A few words on word of mouth

CBS CMO George Schweitzer discusses how word of mouth travels faster than ever these days because of social networking.

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Television has always been social. Historically it's been the electronic hearth where families gather around to watch, enjoy, reflect, and discuss. What's on TV pervades our culture--socially, economically, and politically. It's the topic of conversation during the morning commute, at the office, and at the dinner table.

While viewing habits continue to evolve, people's desire to connect around TV remains constant. Apart from seeing previews and promos on television, word of mouth from trusted friends and colleagues is the most important way that people learn about what's on and decide what to watch.

Today, word of mouth travels faster than ever. Instead of waiting until the next day to talk about their shows at the water cooler, people are increasingly talking about them while they are on, sharing their thoughts and opinions on social-networking platforms. Word-of-mouth that was once invisible can now be seen, monitored, and measured.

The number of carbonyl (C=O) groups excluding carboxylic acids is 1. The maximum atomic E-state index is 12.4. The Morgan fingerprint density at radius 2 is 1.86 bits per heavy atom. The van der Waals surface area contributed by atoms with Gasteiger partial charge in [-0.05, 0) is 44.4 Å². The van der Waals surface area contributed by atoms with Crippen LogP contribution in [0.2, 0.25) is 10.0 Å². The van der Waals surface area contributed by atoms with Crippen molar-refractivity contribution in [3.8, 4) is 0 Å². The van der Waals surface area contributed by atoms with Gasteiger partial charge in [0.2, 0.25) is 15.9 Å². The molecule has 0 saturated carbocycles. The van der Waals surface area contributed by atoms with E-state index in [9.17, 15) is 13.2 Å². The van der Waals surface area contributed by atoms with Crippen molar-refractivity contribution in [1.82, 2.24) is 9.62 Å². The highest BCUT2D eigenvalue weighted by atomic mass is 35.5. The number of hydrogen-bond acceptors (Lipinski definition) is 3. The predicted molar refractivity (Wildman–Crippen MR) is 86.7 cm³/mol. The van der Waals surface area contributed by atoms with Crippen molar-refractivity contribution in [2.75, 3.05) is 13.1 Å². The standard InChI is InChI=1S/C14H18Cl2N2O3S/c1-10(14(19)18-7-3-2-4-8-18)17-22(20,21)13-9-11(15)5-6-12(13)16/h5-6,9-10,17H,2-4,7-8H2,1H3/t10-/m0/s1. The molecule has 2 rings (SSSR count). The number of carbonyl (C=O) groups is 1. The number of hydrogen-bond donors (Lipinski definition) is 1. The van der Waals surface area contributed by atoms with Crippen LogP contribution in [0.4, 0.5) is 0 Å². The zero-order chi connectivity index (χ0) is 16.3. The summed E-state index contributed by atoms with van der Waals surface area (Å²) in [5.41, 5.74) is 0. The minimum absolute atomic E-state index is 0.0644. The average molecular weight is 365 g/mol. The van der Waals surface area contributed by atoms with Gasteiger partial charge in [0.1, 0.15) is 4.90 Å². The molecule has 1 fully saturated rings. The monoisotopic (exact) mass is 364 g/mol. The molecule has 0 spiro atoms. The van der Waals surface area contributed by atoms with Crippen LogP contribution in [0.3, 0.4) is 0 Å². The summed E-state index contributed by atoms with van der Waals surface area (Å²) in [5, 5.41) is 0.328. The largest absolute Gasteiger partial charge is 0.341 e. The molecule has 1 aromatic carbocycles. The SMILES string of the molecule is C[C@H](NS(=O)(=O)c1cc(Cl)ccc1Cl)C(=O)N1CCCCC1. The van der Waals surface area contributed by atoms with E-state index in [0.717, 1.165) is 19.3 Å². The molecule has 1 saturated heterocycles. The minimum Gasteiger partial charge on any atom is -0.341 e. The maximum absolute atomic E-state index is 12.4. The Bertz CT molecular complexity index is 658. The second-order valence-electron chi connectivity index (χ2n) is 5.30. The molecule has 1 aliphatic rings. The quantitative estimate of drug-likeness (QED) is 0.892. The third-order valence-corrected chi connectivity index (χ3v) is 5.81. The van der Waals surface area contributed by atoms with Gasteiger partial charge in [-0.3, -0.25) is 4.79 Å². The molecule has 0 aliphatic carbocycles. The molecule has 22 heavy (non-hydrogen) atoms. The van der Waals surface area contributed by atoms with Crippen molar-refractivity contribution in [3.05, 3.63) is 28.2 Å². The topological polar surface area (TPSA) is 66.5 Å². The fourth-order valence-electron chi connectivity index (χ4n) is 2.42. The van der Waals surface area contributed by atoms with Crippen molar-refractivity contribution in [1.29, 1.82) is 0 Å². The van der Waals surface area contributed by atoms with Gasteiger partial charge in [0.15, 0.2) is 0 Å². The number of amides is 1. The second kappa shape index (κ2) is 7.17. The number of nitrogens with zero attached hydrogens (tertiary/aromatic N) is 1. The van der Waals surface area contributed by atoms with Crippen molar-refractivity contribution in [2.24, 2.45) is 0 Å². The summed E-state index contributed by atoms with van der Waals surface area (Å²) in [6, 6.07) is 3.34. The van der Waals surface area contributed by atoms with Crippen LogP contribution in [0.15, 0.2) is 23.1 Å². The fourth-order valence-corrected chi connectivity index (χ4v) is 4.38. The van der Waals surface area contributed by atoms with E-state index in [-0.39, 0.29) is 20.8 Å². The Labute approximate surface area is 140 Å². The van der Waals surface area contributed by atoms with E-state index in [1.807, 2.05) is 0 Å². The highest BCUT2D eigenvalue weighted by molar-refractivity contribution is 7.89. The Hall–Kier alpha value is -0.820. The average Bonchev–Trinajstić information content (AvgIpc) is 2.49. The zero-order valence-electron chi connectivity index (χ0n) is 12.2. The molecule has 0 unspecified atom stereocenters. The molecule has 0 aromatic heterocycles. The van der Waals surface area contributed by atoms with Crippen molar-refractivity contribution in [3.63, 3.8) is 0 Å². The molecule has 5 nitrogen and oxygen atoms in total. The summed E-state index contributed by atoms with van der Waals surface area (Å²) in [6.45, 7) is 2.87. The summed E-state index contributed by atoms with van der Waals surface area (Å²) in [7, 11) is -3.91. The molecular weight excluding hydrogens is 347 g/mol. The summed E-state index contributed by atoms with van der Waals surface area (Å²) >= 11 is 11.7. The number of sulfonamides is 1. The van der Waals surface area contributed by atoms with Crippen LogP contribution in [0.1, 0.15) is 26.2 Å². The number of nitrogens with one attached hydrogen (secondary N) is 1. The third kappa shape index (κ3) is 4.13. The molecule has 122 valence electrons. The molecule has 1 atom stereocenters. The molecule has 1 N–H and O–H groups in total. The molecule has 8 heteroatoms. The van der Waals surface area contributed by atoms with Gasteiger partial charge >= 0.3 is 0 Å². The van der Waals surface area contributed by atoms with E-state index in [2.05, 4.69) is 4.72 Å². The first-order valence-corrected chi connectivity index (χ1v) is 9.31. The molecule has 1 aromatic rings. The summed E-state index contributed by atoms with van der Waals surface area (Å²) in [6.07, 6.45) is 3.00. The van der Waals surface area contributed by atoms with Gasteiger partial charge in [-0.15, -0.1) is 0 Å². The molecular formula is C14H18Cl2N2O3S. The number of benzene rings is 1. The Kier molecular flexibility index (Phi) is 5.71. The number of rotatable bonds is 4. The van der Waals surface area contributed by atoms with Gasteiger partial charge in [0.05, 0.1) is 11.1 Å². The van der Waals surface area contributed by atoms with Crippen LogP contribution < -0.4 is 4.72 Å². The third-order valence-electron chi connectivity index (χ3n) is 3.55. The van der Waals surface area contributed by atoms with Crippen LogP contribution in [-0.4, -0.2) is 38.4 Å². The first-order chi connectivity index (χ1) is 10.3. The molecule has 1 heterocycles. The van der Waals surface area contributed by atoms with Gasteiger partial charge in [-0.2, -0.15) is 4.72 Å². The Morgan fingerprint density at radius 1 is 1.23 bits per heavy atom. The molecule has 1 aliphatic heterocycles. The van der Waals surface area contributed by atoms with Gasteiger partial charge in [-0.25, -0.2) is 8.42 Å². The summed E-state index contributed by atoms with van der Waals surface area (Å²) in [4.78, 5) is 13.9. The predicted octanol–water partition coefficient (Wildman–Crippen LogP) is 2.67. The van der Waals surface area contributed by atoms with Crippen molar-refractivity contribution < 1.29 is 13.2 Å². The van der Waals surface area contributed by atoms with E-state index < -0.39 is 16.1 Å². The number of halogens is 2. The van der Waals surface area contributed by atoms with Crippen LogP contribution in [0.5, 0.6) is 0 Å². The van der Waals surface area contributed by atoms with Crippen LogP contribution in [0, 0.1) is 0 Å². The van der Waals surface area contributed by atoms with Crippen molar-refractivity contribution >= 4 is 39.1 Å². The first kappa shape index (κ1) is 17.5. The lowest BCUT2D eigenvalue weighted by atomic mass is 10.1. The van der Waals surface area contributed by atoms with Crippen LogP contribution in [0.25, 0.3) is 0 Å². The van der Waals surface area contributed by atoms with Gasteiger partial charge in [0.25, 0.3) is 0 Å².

CBS

Our goal as television marketers is to make it easy for people to sample, share, and talk about our shows. We love the direct connection to viewers that social media provides. Platforms like Facebook and Twitter help passionate fans spread the word and act as cheerleaders for our content. They also empower them to talk to each other and unite over a shared love for our programming.

Yet it's also important to recognize that less than 10 percent of all word of mouth conversations happen online. While only 6 percent of Americans use Twitter, everybody talks. People talking to people face-to-face is still the most important connection to be made. Regardless of what industry or product category you are in, the best way to ensure people will say good things is to create excellent experiences. In the TV biz, that means making shows that people love. It always comes back to great content.

About the author

    George Schweitzer's position as chief marketing officer at CBS gives him a unique opportunity not only to observe but also to help shape the ways technology is altering the television industry. A communications major at Boston University who joined CBS after graduation some 30 years ago, George is also an unabashed technology geek who specializes in the latest home automation and entertainment gear.

     

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